Visit Us On FacebookVisit Us On TwitterVisit Our YouTube ChannelSubscribeRSS Feed

Arts & Culture » Movies

Trans doc screens at 'Winterfest'

by David-Elijah Nahmod

Scene from "Family in Transition." Photo: Courtesy JFI
Scene from "Family in Transition." Photo: Courtesy JFI  

An Israeli documentary about a transgender woman and her relationship with her family is among the highlights of the 6th Annual WinterFest, the Jewish Film Institute's special presentation of new Jewish cinema at the Alamo Drafthouse New Mission and Roxie Cinema on Feb. 16 & 17.

Offir Trainin's "Family in Transition" is a 70-minute documentary in which Amit, a happily married husband and father, tells her wife that she's actually a woman. The couple lives in the small seaside Israeli town of Nahariya, where the majority of the population is religious. In this intolerant environment where it's not unusual to hear taunts of "faggots/dykes" on the street, Amit's wife Galit decides to stay with her.

"After I have the operation I'll be much more at peace with myself," Amit says.

The film follows the couple's journey and the journeys of their children as Amit goes through her transformation and settles into her new normal. As the family defies the conventions of their conservative town, Amit tells Galit that she wants them to get married as two women.

"Family in Transition" will open hearts and minds. It's the tale of a family that breaks social conventions, that changes what we thought we knew about gender, parenthood and being transgender. It's about a family that redefines the limits of recognition, acceptance and love of those closest to us. The film screens on Feb. 17, 2 p.m. at the Roxie.

Another highlight of WinterFest is "Carl Laemmle," James Freedman's 90-minute documentary about the life and career of the founder of Universal Studios. Using archival photographs, film clips from movies and interviews with several of Laemmle's descendants, "Carl Laemmle" traces Laemmle's life from small-town Germany to the United States, where he emigrated as a young man. The film recounts his entry into the movie business as a small theater owner, his first forays into production, and his legal battles with Thomas A. Edison when Edison attempted to monopolize the burgeoning film industry.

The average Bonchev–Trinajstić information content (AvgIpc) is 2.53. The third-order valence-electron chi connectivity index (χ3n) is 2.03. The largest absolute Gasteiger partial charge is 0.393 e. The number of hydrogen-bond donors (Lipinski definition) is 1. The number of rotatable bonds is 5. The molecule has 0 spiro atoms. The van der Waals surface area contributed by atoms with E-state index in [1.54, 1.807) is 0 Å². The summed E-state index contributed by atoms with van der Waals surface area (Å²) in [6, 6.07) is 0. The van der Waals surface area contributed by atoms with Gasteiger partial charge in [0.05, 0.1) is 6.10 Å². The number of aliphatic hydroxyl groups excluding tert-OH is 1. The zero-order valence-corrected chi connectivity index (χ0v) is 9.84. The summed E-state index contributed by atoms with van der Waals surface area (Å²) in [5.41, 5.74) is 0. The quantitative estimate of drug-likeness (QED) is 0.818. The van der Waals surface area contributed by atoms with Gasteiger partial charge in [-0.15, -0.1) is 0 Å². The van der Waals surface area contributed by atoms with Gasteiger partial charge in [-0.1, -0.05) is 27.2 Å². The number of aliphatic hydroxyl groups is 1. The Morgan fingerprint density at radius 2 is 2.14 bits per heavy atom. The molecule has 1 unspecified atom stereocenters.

The film recalls Laemmle's purchase of a chicken ranch in Southern California, which eventually became the backlot for Universal Studios. Laemmle is remembered as a visionary who hired women directors and who was unafraid to tackle the major social issues of the day. His film "All Quiet on the Western Front," winner of the Best Picture Oscar in 1930, remains one of the most powerful anti-war statements ever put on film.

Laemmle and his son, Carl Laemmle Jr., are also remembered for the films that cemented Universal's reputation in the hearts of horror lovers. It was Universal that produced the original "Dracula" and "Frankenstein" in 1931, as well as many other classic monster films. These highly expressionistic and stylized creations were years ahead of their time, many still considered to be among the greatest films ever made.

Most movingly, "Carl Laemmle" follows Laemmle during the years after he lost control of Universal. As Hitler and the Nazi Party were rising to power in Nazi Germany, Laemmle, who was Jewish, used his own money and influence to obtain American visas for more than 300 German Jews, saving them from certain death in the Nazi concentration camps.

"Carl Laemmle" is a riveting, fast-paced film that pays a long-overdue tribute to one of the cinema's more courageous risk-takers, a man who was also a great humanitarian and a hero of the Holocaust era. Screens at 12 Noon at the Roxie on Feb. 17.

Other highlights of Winterfest include "Joseph Pulitzer: Voice of the People," a film that takes on a special meaning in this era of "fake news." Pulitzer spoke of fake news over 100 years ago, fighting against the suppression of news long before our present threats to freedom of the press. The film screens Feb. 16 at 12 Noon at Alamo Drafthouse.

"Home Page" is a 1999 documentary being screened for its 20th anniversary. It's the story of pioneering personal blogger Justin Hall set during the early years of the internet. Hall and director Douglas Block will appear in person at the screening. The film screens Feb. 17 at 8 p.m. at the Roxie.

For the complete schedule to Winterfest, and ticket information, please visit: https://jfi.org/year-round/winterfest-2019

Comments on Facebook